In an atmosphere of developing political crisis, Israeli Prime Minister Menachem Begin withdrew to his house yesterday for several days of recuperation from "fatigue" and to work on a compromise solution to the division in his Cabinet over Israel's long-range plans for occupied Arab lands.
The Cabinet soul-searching over the future of the territories occupied in the 1967 six-day war - a debate which Deputy Prime Minister Yigael Yadin calls "an emergency situation that has no parallel since the establishment" of Israel - is expected to start formally again in a meeting on Sunday.
The 19-member Cabinet is spilt several ways over three proposed plans for the occupied territories, and Begin was said yesterday to be deeply troubled by his inability so far to reach a consensus on what Israel will do with the West Bank and Gaza after a proposed five-year limited self-rule plan for the Palestinian Arabs ends.
One of Israel's leading Hebrew newspapers, Haaretz, reported yesterday that Begin does not intend to bend on his insistence that the government not commit itself now to a discussion of the final status of the territories, and that if he is not supported by a majority of the Cabinet he may resign.
Aides to the prime minister said Begin has not talked about resignation, but they said he would have to reconsider his position if the debate goes against him.
The stalemate is over conflicting drafts of responses to two questions put to Foreign Minister Moshe Dayan last April by the U.S. State Department. The questions are whether a final settlement on the West Bank and Gaza issue will be possible after five years of limited Arab self-rule, and how the Palestinians will achieve a measure of political self-expression at the end of that time.
The protracted Cabinet debate has been interrupted several times, first because Israel sought to reassess its situation following the U.S. Senate's approval of the sale of warplanes to Egypt and Saudi Arabia, and later because Begin became ill.
The prime minister's health has become a recurring topic of discussion here, partly because of his near fatal heart attack last spring before his election. At times, Begin appears ashen and exhausted and close associates say that he occasionally loses his clarity of speech.
However, Israel government officials yesterday dismissed as unfounded a report that the prime minister had rejected the advice of his doctors to undergo a coronary bypass operation and they continued to insist that he is simply tired from a heavy work schedule and needs rest.
One Israeli official said that Begin may have been advised by a colleague to consider heart surgery, and that, characteristically, the prime minister would respond negatively, saying he feels well. However, officials stressed that Begin had received no recommendation by doctors that he undergo surgery.
The three draft responses to the questions posed by the United States have been submitted by Dayan, Defense Minister Ezer Weizman and Minister without Portfolio Chaim Landau.
Begin is said to be supporting the hardline proposal written by Landau, which sidesteps any mention of a "final" status for the occupied territories, and instead proposes that at the end of five years Israel will make up its mind about sovereignty on the basis of its experience in the trial period.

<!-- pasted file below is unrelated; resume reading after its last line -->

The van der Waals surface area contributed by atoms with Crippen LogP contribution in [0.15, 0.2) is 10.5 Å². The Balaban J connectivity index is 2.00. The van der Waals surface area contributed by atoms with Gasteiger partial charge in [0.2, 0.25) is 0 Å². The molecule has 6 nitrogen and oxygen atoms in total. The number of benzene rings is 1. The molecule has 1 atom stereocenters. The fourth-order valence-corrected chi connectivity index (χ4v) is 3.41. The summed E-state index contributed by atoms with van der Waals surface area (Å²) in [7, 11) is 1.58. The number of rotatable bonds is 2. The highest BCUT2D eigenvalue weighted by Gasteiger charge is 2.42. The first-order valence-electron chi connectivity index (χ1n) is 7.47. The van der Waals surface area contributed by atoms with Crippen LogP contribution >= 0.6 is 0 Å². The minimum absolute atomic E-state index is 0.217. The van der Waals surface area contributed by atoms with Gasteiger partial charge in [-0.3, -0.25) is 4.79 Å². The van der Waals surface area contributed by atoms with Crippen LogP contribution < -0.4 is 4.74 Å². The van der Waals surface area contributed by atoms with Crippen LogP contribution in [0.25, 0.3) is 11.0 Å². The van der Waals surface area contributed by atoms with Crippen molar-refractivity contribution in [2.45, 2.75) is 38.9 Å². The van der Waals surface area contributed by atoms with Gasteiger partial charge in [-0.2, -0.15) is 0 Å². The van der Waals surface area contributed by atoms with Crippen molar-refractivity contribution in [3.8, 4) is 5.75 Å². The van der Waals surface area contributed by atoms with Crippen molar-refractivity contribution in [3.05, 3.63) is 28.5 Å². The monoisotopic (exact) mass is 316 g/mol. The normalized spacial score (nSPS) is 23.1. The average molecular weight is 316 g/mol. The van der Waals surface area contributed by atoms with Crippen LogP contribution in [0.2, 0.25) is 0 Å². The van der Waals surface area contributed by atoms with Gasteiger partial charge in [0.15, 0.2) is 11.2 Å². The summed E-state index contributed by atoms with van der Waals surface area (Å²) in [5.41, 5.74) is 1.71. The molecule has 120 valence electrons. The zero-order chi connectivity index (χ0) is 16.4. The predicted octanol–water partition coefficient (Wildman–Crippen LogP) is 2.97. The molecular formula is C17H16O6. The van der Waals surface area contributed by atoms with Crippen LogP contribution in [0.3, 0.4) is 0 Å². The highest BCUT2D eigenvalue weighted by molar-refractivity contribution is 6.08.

Weizman's plan is said to stress the importance of negotiating with the Arabs at all levels, while Dayan's proposal reportedly was to contain the notion that Israel's reply should be based on Israel's interpretation of Resolution 242, calling for withdrawal from occupied territories. Dayan is said to believe that his plan, which provides an active role for Jordan in the self-rule period, is compatible with Resolution 242.
Under all three plans, the Israeli army would remain in the occupied territories, a condition that has been rejected by the Arabs.
Cabinet sources say there are combinations and variations of the three draft proposals, and that if a consensus is not reached Sunday a "formulation committee" may be appointed, thereby further delaying the process.
The United States, Israeli sources say has signaled its unwillingness to accept vague and obscure language in Israel's response, because the answers will likely determine Egyptian President Anwar Sadat's course of action in his peace initiative begun in Jerusalem last year. If Israel's response is not explicit, diplomatic sources said, Sadat could abandon his bilateral peace initiative and return to the pan-Arab strategy in his dealings with Israel.
Cabinet sources said that at the moment, Weizman's draft response has a slight edge over the others, but that this could change before Sunday. Weizman met yesterday with Interior Minister Joseph Burg, of the National Religious Party, in an attempt to obtain a majority on the issue.
In another development, Israeli government sources said that U.S. Vice President Walter Mondale's visit here June 30, which officially is for recognition of Israel's founding 30 years ago, will include "substantive" discussions with Begin and Dayan on the stalled peace talks with Egypt.
Mondale's visit is being viewed by politicians here as essentially an attempt by the White House to rehabilitate its standing with the American Jewish community. But government officials stressed that the visit will not be regarded by them as an absolution of the Carter administration's F15 fighter sale to the Arabs and promises of new concessions in defense weapons purchases by Israel.